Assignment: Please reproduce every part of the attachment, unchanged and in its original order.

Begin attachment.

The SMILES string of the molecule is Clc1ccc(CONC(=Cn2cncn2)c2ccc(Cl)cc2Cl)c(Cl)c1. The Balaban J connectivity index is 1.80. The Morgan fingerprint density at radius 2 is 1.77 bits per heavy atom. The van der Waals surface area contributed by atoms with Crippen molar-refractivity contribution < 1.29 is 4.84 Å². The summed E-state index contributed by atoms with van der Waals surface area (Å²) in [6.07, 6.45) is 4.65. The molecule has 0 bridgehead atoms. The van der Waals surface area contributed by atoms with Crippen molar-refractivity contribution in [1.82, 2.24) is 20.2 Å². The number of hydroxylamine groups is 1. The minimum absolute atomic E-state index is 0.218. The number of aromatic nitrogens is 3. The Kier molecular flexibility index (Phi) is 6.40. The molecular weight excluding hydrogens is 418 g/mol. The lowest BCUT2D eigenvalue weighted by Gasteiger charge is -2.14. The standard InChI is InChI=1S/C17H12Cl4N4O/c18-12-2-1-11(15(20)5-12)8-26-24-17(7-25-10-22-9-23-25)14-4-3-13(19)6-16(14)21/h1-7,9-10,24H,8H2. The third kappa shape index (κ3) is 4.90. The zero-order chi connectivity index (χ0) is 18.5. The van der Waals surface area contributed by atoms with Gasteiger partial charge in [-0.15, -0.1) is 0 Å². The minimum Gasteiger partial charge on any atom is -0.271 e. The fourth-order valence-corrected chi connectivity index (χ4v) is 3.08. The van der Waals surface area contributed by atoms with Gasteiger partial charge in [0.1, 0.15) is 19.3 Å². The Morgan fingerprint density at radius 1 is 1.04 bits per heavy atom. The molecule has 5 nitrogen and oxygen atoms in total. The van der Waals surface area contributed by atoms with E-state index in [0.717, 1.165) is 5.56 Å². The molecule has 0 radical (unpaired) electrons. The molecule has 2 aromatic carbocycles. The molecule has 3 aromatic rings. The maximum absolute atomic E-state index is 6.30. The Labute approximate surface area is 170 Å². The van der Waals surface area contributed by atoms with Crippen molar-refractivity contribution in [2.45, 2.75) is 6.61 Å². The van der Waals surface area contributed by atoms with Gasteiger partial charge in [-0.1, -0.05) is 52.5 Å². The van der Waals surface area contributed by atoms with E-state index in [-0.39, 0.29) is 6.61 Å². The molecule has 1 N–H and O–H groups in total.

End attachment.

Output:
The SMILES string of the molecule is Clc1ccc(CONC(=Cn2cncn2)c2ccc(Cl)cc2Cl)c(Cl)c1. The Balaban J connectivity index is 1.80. The Morgan fingerprint density at radius 2 is 1.77 bits per heavy atom. The van der Waals surface area contributed by atoms with Crippen molar-refractivity contribution < 1.29 is 4.84 Å². The summed E-state index contributed by atoms with van der Waals surface area (Å²) in [6.07, 6.45) is 4.65. The molecule has 0 bridgehead atoms. The van der Waals surface area contributed by atoms with Crippen molar-refractivity contribution in [1.82, 2.24) is 20.2 Å². The number of hydroxylamine groups is 1. The minimum absolute atomic E-state index is 0.218. The number of aromatic nitrogens is 3. The Kier molecular flexibility index (Phi) is 6.40. The molecular weight excluding hydrogens is 418 g/mol. The lowest BCUT2D eigenvalue weighted by Gasteiger charge is -2.14. The standard InChI is InChI=1S/C17H12Cl4N4O/c18-12-2-1-11(15(20)5-12)8-26-24-17(7-25-10-22-9-23-25)14-4-3-13(19)6-16(14)21/h1-7,9-10,24H,8H2. The third kappa shape index (κ3) is 4.90. The zero-order chi connectivity index (χ0) is 18.5. The van der Waals surface area contributed by atoms with Gasteiger partial charge in [-0.15, -0.1) is 0 Å². The minimum Gasteiger partial charge on any atom is -0.271 e. The fourth-order valence-corrected chi connectivity index (χ4v) is 3.08. The van der Waals surface area contributed by atoms with Gasteiger partial charge in [0.1, 0.15) is 19.3 Å². The Morgan fingerprint density at radius 1 is 1.04 bits per heavy atom. The molecule has 5 nitrogen and oxygen atoms in total. The van der Waals surface area contributed by atoms with E-state index in [0.717, 1.165) is 5.56 Å². The molecule has 0 radical (unpaired) electrons. The molecule has 2 aromatic carbocycles. The molecule has 3 aromatic rings. The maximum absolute atomic E-state index is 6.30. The Labute approximate surface area is 170 Å². The van der Waals surface area contributed by atoms with Crippen molar-refractivity contribution in [2.45, 2.75) is 6.61 Å². The van der Waals surface area contributed by atoms with Gasteiger partial charge in [-0.1, -0.05) is 52.5 Å². The van der Waals surface area contributed by atoms with E-state index in [-0.39, 0.29) is 6.61 Å². The molecule has 1 N–H and O–H groups in total.